Shop Local: Lemon Grove Gets a New Makeover on an Old Adage with a Gift Card Program

Only have the money to buy a taco? Two are available now.

Staring at furniture that doubles your budget? Anyway, go get your wallet.

Lemon Grove leaders have approved the use of federal relief funds to buy and distribute gift cards that can only be used at local businesses amid concerns that inflation and the lingering effects of the pandemic could lead to lacklustre holiday shopping.

The novel move, part of a series of proposals from cities across the country, raises a once unimaginable question: What to do with all this extra money?

Experts say Lemon Grove’s plans should have a positive, if modest, impact on the local economy.

“I think it’s a good idea,” said Alan King, an associate professor of economics at the University of San Diego.

Lemon Grove will match up to $150 spent on digital gift cards, meaning someone who spends their $150 will end up spending $300.

The City Council voted 3-1 Tuesday to create the Shop Local digital gift card program, funded with $150,000 from the American Rescue Program Act.

Employees must now contact business owners to sign up, and the program should launch on the Saturday after Thanksgiving, known as Small Business Saturday.

In total, the city has received more than $6 million in funding from the federal government, and a deadline to distribute and use that money in the coming years is approaching.

Other cities have a similar situation. Research shows that even without federal aid, local governments have generally performed well financially in recent years.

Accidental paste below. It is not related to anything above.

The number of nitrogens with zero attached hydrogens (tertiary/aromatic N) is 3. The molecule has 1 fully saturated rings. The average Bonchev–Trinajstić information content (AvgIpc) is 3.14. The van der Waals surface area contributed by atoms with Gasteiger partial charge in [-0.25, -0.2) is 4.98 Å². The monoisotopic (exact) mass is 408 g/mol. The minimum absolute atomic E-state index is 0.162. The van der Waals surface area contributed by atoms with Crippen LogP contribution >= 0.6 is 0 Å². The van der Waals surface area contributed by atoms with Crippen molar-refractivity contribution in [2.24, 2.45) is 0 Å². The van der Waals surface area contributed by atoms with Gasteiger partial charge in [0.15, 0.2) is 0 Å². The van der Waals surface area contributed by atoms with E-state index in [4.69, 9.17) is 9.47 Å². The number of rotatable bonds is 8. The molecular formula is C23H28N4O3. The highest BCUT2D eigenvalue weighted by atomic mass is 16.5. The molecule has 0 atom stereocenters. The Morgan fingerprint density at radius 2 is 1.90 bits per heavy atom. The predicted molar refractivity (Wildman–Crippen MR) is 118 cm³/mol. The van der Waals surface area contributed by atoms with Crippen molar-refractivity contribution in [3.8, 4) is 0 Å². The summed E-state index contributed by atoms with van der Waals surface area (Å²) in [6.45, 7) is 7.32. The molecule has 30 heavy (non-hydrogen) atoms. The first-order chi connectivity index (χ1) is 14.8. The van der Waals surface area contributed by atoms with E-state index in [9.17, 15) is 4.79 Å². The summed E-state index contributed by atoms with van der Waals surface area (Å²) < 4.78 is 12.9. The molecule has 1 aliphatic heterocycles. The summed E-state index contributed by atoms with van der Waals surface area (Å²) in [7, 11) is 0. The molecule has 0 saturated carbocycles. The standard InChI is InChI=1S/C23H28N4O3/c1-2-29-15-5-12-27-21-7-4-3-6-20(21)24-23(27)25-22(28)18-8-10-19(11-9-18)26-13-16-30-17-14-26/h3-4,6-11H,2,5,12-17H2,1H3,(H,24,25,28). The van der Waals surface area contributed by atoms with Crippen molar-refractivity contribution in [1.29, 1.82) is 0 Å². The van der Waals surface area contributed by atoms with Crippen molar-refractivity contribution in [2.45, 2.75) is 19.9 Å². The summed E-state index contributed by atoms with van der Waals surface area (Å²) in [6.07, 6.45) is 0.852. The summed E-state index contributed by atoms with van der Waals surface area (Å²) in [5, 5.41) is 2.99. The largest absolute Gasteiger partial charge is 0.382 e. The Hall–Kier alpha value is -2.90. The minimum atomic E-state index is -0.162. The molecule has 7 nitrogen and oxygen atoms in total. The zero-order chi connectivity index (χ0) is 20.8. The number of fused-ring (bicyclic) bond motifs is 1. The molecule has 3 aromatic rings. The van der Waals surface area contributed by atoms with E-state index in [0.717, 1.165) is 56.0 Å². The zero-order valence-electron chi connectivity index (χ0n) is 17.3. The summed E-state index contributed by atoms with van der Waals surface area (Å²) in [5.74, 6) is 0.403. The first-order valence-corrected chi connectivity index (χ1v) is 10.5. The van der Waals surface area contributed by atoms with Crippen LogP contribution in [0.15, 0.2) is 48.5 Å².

“The rescue package greatly exceeds the needs of the states,” said Jeffrey Clemens, an associate professor of economics at the University of California, San Diego.

Leaders responded differently to surpluses.

Orange County Supervisor Katrina Foley recently handed out $100 gas cards. La Mesa is offering grants to entrepreneurs willing to open new stores. Other gift card programs have been launched in Murrieta and Oakley.

“Businesses are still recovering from the pandemic,” Lemon Grove city manager Lydia Romero told city council. “It’s a win for the city, a win for the store, a win for the people who use the gift card.”

Hundreds of thousands of dollars represent a fraction of local spending. Five years ago, retail sales in the city exceeded $619 million, according to the most recent data from the U.S. Census.

Limiting the size of the program could be a good thing, said Clemens, an economist at the University of California, San Diego. Otherwise, a surge in shopping could cause businesses to push up prices further, he said.

Each Lemon Grove resident is eligible for a card that they can access from their mobile phone. According to city records, only businesses owned by independent rather than outside companies can participate.

Cannabis, liquor and tobacco stores will be excluded.

Focusing on small businesses makes sense because they innovate faster and collectively employ more people, said Frank Marshall, associate dean of the Fermanian School of Business at Point Loma Nazarene University.

“They are the lifeblood of every developed country,” he said.

The Lemon Grove funding will also include marketing costs overseen by the East County Chamber of Commerce and fees collected by Menlo Park, Calif.-based Yiftee, which will operate the project, officials said.

In addition, up to $12,500 will go to outside consultants HDL Companies.

The only MP who voted against the plan, Liana LeBaron, said she was concerned about HDL’s involvement.

The Brea-based group has been the subject of criticism from other media outlets, including The Voice of San Diego and MJBizDaily, for its handling of marijuana licensing, especially in Chula Vista.

The city manager responded that Lemon Grove had good experience working with HdL to review local sales tax receipts as well as other financial services.

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